Lu Sim brings the Titan FS-1041 from the Titanfall 2 single player campaign to life with LEGO bricks. In the game, the FS-1041 is a Vanguard-class Titan like the main protagonist BT-7274, but with an alternate color scheme. Lu Sim’s minifigure scale replica is full of great details in both spot-on paneling and small greeble bits, and a smart use of a Bionicle armor plate as the FS-1041’s eye/AI Core. In addition to accurate aesthetics, it is fully articulated, has two opening hatches for cockpit access, and can carry the massive and detailed Predator Cannon.
In the same format of the instructions for my Ronin Titan, I present the first life size weapon build in this tutorial style: the M-6 Carnifex hand cannon from the Mass Effect series. See the list of parts needed, then follow the step-by-step video below and be prepared for the challenges the Andromeda Galaxy sends your way. The video shows techniques I commonly use for working triggers and slides on weapon builds at this scale, as well as one technique I sometimes use for angled pistol grips.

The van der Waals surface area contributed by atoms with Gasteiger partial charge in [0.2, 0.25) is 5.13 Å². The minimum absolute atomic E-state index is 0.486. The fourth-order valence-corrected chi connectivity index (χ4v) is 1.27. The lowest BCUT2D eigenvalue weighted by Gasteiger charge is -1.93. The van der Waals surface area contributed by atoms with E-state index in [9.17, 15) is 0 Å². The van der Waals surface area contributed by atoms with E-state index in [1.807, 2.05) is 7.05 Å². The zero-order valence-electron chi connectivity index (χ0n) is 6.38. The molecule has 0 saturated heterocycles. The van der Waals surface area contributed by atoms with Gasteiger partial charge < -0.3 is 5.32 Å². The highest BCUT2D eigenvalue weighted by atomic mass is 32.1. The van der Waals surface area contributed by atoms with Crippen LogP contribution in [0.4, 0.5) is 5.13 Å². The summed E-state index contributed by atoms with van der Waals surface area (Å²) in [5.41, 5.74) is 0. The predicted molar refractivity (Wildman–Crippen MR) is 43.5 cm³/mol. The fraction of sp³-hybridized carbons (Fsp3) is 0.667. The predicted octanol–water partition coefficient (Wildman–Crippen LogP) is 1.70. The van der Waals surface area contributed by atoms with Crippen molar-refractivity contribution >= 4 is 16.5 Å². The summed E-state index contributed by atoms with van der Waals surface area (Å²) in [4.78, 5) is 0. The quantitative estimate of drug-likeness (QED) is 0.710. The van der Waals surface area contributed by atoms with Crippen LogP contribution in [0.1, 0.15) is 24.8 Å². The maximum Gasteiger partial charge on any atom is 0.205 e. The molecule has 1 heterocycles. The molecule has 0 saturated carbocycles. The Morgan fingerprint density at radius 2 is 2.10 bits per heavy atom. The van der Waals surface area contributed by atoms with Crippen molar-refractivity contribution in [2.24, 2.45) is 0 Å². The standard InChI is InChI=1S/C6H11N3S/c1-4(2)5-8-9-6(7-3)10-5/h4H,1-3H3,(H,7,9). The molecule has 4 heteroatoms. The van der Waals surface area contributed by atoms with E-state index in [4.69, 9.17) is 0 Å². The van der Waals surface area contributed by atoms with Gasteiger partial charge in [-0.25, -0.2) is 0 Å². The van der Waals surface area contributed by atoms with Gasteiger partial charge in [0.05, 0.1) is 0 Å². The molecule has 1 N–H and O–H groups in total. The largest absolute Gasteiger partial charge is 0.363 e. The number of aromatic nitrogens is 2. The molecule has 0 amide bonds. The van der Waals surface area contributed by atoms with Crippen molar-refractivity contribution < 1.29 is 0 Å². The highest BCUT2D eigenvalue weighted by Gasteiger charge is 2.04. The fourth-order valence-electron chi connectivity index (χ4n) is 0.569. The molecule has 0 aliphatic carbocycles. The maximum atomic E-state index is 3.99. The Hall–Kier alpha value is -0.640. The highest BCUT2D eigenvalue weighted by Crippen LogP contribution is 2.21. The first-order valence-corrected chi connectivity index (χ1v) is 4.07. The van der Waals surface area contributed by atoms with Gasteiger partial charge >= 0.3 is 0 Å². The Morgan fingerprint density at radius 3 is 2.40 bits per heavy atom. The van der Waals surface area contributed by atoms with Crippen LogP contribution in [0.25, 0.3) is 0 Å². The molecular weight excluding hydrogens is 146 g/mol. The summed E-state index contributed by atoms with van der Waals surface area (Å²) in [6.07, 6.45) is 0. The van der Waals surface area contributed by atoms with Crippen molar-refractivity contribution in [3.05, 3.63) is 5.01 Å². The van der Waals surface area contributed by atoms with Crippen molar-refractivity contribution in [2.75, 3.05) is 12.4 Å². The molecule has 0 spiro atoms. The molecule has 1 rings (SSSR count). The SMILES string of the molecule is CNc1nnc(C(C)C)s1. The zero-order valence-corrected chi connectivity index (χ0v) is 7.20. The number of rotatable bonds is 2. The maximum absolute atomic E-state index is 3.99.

Pikachu better watch the road, since the outcome of Pokémon vs car generally doesn’t end well, as illustrated by Cecilie Fritzvold. The whole scene is well done. I like the (unfortunately very flat) Pikachu next to the line in the road. The tire gets great texture from the modified 2×3 pentagonal tiles. Let this stand as a PSA: pay attention when playing or walking in traffic!
Canadian builder Nick Della Mora shows his love for Destiny with his life size LEGO replica of the Young Wolf’s Howl, an exotic tier sword first appearing in the Rise of Iron expansion. It would have been difficult to construct the engraved Iron Lords crest on the blade and still have the blade hold together when wielded, but it would also look inaccurate to skip that detail altogether. Nick’s choice to instead focus on the red-orange glow of the crest was a creative idea, and led to a neat light-up effect.
In the video below, Nick shows the light-up crest and the techniques used in the blade to maintain stability.